Other states are making similar pushes to increase supplier diversity by way of collecting info on owners’ minority status. California, for example, implemented a voluntary minority check box to its business registration process that launched in April, just five months before Delaware added the feature.
The purpose of the check boxes is to increase the number of minority-led small businesses that become certified by the state, making them eligible for supplier diversity initiatives and putting them on a public directory that may be accessed by private companies’ supplier diversity teams.
Maryland, in particular, is notable for comparison to Delaware. Unlike New York and California, it’s a relatively small state. It’s located in the mid-Atlantic, bordering Delaware — in fact, we share a whole peninsula.
Maryland’s population is six times that of Delaware’s, which is just under 1 million. Both Maryland and Delaware have Black populations above 20% (22% in Delaware and 30% in Maryland), and both have diversity indexes around 60% or higher (60% in Delaware and 67% in Maryland).
While population may not directly correlate with the percentage of businesses in relevant industries, at least in theory, Delaware should be doing a similar amount of business with minority companies as Maryland.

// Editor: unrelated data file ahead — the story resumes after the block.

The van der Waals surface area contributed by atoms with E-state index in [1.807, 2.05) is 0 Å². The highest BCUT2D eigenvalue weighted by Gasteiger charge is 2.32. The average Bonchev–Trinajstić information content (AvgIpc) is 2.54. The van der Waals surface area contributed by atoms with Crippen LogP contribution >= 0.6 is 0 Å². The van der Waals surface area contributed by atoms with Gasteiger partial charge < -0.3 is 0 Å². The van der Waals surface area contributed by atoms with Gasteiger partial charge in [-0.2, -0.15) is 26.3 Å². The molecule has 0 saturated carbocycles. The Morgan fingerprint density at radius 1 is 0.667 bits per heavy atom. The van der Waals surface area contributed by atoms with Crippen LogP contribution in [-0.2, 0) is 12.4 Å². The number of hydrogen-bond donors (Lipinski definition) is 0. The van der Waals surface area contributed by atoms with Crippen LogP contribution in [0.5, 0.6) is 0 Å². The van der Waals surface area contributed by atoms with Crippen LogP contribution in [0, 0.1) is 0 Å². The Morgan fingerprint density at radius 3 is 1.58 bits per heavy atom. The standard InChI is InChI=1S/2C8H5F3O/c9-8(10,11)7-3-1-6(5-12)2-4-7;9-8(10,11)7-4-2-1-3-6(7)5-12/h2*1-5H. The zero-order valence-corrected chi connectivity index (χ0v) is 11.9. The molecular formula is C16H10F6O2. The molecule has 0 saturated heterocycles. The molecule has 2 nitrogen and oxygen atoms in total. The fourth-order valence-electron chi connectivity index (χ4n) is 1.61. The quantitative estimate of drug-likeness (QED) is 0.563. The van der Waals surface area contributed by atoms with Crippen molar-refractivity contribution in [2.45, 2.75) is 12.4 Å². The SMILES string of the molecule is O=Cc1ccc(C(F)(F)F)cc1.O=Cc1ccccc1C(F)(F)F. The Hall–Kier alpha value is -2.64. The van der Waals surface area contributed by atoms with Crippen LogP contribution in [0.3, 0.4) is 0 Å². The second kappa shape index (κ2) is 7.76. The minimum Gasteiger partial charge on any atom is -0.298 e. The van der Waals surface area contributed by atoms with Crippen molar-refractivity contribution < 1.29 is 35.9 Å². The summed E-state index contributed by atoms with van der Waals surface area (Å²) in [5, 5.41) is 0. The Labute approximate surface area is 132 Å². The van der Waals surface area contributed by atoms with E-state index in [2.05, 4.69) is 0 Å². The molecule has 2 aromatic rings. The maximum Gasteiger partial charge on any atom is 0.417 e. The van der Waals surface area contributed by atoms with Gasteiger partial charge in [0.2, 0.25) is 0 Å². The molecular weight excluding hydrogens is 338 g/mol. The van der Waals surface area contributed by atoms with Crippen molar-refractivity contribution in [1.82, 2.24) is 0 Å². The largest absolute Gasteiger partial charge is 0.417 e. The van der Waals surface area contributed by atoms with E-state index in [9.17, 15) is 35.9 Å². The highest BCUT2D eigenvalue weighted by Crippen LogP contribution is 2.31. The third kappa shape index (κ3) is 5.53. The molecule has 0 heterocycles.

In reality, Maryland’s supplier diversity numbers is significantly higher, even when not meeting a stated aspirational goal of 29%: In the most recent reports available, women- and minority-owned businesses in Maryland were awarded 17.2% of the state’s contracts (“overall MBE participation rate,” referring to minority business enterprises). In Delaware, the most comparable number is just shy of 9%.
Remember the statistic from Delaware’s 2022 disparity report that showed that the percentage of minority businesses involved with state construction-related contracts was zero? And that 100% of businesses that were involved were what is called “non-M/WBE (minority/woman business enterprise),” a particularly roundabout way to say that all of the contracts went to companies owned by white males? In Maryland in 2021, MBEs — received 23% of the state’s construction-related contracts (including Black, Hispanic and Indigenous-owned businesses).